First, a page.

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Count von Twothree
Member since May-04-17 · Last seen May-15-19
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   Count von Twothree has kibitzed 34 times to chessgames   [more...]
   May-14-19 Spassky vs Fischer, 1972
 
Count von Twothree: Looks like this was equal by move 68, but Spassky blundered with 69.Rd1+ instead of the correct 69.Rc3+.
 
   Dec-24-18 Rubinstein vs Salwe, 1908 (replies)
 
Count von Twothree: This is a classic example of “one player plays, the other applauds”. 14.f3 weakens the e-file, so one obvious plan for Black would be to double on it. White would then have to ditch his plan, because to plough on regardless would give no advantage. Ploughing on would look
 
   Dec-24-18 Bronstein vs Keres, 1950
 
Count von Twothree: It must be admitted that the computer suggestion of 29...Rfb8 is not as terrible as the game, but moving yet another piece away from the action in this way looks horrible, smells horrible and is fairly horrible after the temporary pawn sac 30.e5. However, its suggestion ...
 
   Dec-24-18 Marshall vs Rubinstein, 1908 (replies)
 
Count von Twothree: In agreeing with the critics of 37...Rxf3, I would like to offer the following continuation of their analysis. 38.Kxf3 Rf8+ 39.Kg2 Qe4+ 40.Kg1 Rf3 41.Qd7 Qxg4+ 42.Ng3 a3 43.Qe8 axb2 44.Rxb2 Rxc3 45.Qh5 Rc1+ 46.Kh2 Qxd4 47.Rxc1 Qxb2 48.Ne2 Qxe5+ 49.Kg2 c3 50.Qf3, which is ...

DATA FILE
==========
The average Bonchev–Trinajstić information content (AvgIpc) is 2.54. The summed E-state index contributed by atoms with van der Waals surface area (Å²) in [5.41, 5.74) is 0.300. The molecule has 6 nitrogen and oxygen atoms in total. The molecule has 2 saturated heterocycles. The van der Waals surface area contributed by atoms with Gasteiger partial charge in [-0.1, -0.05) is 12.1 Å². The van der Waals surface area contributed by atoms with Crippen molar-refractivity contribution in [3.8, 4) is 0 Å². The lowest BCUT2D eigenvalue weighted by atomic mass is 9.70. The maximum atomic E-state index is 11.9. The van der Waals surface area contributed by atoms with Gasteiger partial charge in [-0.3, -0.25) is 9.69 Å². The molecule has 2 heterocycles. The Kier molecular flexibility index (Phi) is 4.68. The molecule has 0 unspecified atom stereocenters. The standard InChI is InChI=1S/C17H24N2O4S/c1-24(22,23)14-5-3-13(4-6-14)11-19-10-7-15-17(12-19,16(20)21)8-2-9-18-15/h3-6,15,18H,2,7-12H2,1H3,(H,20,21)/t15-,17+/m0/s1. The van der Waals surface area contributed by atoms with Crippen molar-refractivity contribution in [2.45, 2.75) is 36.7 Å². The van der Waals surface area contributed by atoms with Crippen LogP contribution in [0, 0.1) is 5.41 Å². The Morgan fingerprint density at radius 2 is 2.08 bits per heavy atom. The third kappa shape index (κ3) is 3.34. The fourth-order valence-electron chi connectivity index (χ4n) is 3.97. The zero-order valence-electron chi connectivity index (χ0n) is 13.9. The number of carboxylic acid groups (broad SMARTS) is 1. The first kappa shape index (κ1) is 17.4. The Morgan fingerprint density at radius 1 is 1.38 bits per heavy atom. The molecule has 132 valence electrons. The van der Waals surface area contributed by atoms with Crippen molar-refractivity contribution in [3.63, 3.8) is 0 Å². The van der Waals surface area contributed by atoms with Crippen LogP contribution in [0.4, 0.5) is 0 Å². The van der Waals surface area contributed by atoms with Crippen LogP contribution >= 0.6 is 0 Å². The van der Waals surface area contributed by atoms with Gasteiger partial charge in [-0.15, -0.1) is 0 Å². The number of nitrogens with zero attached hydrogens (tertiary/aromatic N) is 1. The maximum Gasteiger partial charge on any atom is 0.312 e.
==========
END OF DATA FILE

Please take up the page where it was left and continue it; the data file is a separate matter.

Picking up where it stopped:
Jul-18-18 Tolush vs Keres, 1939
 
Count von Twothree: The second line Keres gives after 22...b5 23.Bxb5 is also faulty, i.e. 23...e4 24.Qf1 Rc5 25.Bd4 Rc2 because 26.Qf4 lands the knight in big trouble: 26...Nxg2 27.Qg3 and then Bf1 will pick up the errant knight.
 
   Jun-26-18 Tarrasch vs Rubinstein, 1911
 
Count von Twothree: This endgame has been fundamentally mis-assessed. Rubinstein's much-lauded decision to give up the second pawn in favour of rook activity with 32...Rd8 was a serious error which could have led to a loss (after 36.a4 instead of Tarrasch's erroneous 36.Rb5). Instead, ...
 
   Dec-31-17 Boleslavsky vs Keres, 1941
 
Count von Twothree: This is a remarkable ending because on move 78 Keres was winning, but he blundered, throwing away the win. He could still have bailed out with a draw by repetition on move 81, but declined this as well, so that a position he was winning on move 78, he was losing by move ...
 
   Dec-30-17 Capablanca vs Znosko-Borovsky, 1913
 
Count von Twothree: Because of Capa's weak 28th move, White was never better from then on. However, there was no need to lose this either. It looks like the incredibly natural 31.d6 was, with the benefit of hindsight, objectively incorrect, whereas 31.Nxc6 might have held the balance. And ...
 
   Dec-29-17 Lasker vs Janowski, 1909
 
Count von Twothree: OK, let's start the ball rolling as late as move 27. If 27...g6, for example, how does White win?
 
   Dec-27-17 Najdorf vs Golombek, 1956
 
Count von Twothree: In the 21.Bf5 line, I agree that interposing the queen on move 27 is more prosaic, but it still loses: 27...Qc5 28.Bxc5+ bxc5 29.Qh6+ Rg7 30.cxd5 30...Kg8 31.Qxf6 Ba5 32.Qe7 and the passed d-pawn is too hot to handle. In this line, Black can't play 30...Bxd5 because after
 
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